Antarctic post office reopened to fund island restoration

Anna Malaos in the Detaille Island Post Office
Image caption Anna Malaos said it was an honour to be a polar postmistress

One of the world's most remote post offices has reopened in Antarctica, 54 years after it was abandoned.

The Antarctic Heritage Trust reopened the Detaille Island office, to sell postcards and Antarctic stamps to fund restoration of the island's buildings.

The trust's Anna Malaos, from Cambridge, will run it with two Welshmen - Michael Powell, from Crickhowell, and Tudor Morgan from Usk.

Hundreds of tourists are expected to visit before it closes in a fortnight.

The base at Detaille Island was built in 1956 for scientists surveying the Antarctic Peninsula.

However, it was forced to close in 1959 when solid sea ice prevented it from being restocked for the season.

'Polar postmistress'

The staff abandoned the base, taking only their personal possessions. Everything else was left behind.

The Antarctic Heritage Trust hopes money raised by briefly reopening the post office will help it restore the buildings and contents.

Rachel Morgan, the trust's director and Tudor's wife, said: "They are fragile and vulnerable but important for the glimpse they can give us into the daily lives of some of Antarctica's earliest scientists and explorers."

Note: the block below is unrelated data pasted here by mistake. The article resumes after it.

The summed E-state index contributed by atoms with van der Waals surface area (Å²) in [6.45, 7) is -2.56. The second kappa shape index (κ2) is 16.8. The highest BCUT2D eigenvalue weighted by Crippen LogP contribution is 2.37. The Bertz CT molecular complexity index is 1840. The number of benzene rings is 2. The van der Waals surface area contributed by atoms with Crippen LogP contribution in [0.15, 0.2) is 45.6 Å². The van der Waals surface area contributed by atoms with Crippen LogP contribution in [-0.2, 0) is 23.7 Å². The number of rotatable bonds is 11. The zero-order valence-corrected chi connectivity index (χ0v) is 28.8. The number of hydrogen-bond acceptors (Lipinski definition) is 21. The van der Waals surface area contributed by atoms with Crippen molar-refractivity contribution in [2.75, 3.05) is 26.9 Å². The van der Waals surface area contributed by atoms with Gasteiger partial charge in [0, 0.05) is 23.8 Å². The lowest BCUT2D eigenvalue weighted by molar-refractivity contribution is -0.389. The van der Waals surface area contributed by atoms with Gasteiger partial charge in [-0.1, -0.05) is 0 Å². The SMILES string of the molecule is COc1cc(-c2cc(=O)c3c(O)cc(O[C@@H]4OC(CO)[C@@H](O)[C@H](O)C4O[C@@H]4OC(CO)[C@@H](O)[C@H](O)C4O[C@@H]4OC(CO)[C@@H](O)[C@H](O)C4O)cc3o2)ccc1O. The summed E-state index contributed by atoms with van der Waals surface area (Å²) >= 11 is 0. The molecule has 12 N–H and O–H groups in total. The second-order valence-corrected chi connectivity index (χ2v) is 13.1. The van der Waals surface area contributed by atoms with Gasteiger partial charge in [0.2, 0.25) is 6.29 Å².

Image caption Tudor Morgan, Anna Malaos and Michael Powell will run the post office

Ms Malaos said it was an "honour to be a polar postmistress" and added: "It's a privilege to be able to reopen it after all this time and reconnect the building with the world."

The office, which has no telephone or internet access, mains electricity or running water, will only be staffed when cruise ships visit the island.

It will shut later this month when the Antarctic winter closes in.

Working with the postmistress are Mr Powell and Mr Morgan, both of whom previously worked for the Cambridge-based British Antarctic survey.

Mr Morgan was recently awarded the Polar Medal in the Queen's New Year's Honours list for his contribution to polar science during an 18-year Antarctic career.

Letters and postcards sent from Detaille Island could take anything from three to seven weeks to reach the UK, as they have to be taken by ship to the Falkland Islands before entering the international mail system.

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